About 30 cents of every dollar is wasted in healthcare, and it’s something everyone wants to address. Although unnecessary procedures and inefficient care happen and contribute to this waste, these are harder to change without affecting care quality, impacting lives.
Here are a few ideas to target and some ways to get employees involved so that you’re cutting costs efficiently while increasing engagement without negatively impacting care.
1. Streamline and cut waste outside of patient care
Billing, IT, HR, marketing – every department that isn’t delivering care in your organization can reduce waste. You’re probably saying to yourself: many departments contribute to patient care. It’s true. Limit streamlining, process improvements and waste reduction to items outside of care.
Get your employees and staff involved. No doubt the people at your organization know where there’s waste and already have ideas to reduce it. They’re also the people you need to roll out these changes. Having their buy-in through working together to reduce waste ensures they’re onboard.
- Ask staff to identify waste and help reduce it, including joining teams. Give them a suggestion box on your intranet.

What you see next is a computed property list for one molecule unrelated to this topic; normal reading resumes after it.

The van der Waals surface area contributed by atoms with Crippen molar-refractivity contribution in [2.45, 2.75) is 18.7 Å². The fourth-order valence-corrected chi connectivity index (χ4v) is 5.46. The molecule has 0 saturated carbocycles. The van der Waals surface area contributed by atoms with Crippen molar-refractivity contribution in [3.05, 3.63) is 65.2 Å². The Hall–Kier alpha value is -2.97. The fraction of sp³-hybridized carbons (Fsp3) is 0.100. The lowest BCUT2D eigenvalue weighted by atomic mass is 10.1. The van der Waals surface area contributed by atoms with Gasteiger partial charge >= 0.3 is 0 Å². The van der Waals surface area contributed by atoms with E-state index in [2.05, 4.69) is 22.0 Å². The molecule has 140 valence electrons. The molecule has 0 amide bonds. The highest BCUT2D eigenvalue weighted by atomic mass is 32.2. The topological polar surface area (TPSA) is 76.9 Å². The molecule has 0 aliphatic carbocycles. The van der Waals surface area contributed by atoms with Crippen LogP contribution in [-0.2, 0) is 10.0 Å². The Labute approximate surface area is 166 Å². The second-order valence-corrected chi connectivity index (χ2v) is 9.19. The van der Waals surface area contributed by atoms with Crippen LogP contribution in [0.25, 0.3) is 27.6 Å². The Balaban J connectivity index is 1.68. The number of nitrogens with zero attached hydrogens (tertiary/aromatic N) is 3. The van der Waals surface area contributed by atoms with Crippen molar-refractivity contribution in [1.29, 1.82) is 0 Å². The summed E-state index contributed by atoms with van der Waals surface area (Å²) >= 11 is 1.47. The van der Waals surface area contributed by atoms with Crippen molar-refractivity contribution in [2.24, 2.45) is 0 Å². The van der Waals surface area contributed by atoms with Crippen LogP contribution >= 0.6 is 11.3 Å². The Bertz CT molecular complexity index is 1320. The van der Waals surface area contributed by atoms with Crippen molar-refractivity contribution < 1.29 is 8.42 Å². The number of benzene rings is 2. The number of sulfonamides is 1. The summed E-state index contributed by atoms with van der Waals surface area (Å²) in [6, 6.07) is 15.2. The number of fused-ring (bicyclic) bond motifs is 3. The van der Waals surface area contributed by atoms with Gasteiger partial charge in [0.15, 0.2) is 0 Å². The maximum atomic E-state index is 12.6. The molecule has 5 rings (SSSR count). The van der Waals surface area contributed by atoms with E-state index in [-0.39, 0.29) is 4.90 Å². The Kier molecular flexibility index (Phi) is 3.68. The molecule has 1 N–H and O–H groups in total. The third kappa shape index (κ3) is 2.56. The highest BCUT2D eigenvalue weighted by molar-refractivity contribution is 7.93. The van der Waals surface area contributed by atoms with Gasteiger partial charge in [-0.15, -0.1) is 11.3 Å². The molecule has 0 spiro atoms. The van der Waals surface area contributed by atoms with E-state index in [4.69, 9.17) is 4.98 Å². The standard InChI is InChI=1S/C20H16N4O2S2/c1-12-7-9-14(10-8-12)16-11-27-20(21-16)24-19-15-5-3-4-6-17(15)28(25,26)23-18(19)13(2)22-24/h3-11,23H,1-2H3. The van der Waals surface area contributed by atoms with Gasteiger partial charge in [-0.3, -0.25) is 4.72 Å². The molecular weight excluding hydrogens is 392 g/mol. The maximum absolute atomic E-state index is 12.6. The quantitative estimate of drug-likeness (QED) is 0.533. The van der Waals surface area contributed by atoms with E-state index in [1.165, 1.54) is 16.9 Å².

- Reward people for both ideas and implementation.
- Give employees with ideas recognition, including peer-to-peer kudos.
- Reward individuals, teams and departments that reduce waste by recognizing them. Cover them in your organizational news and add their faces to common gathering places. Talk about them in meetings, including all-company meetings.
- Ask trained Lean employees to help lead this effort, including training others in your organization. Reward them, too!
- Measure the changes made through implementation. Use that information when you communicate to employees – on your intranet, in your news, and through meetings.
- Make these suggestions part of your company culture by introducing ideation and Lean values. Add it to people’s performance reviews.
- Consider announcing to patients and the community by using PR to pitch to local newspapers and television. These days, everyone knows how expensive healthcare costs are and how they tie directly to how much patients pay for healthcare. Your employees can be heroes to the community if it potentially cuts their costs, too.
2. Increase preventive care
One of the most important parts of health, which increases quality, is preventive care. Some illnesses and issues (such as obesity and diabetes) are preventable through diet, exercise and yearly checkups.
So, what is your organization doing to help the community in being healthier? Again, your employees can help and contribute to ideas.
Think about your staff first
Are you protecting staff health? Being in the healthcare field is stressful, no matter which department you’re in – physicians, nurses, IT employees and more. Everyone knows patients’ lives are on the line with decisions they make. Frontline employees face more wellness risks in the course of their jobs. Your staff’s physical and mental wellness is important.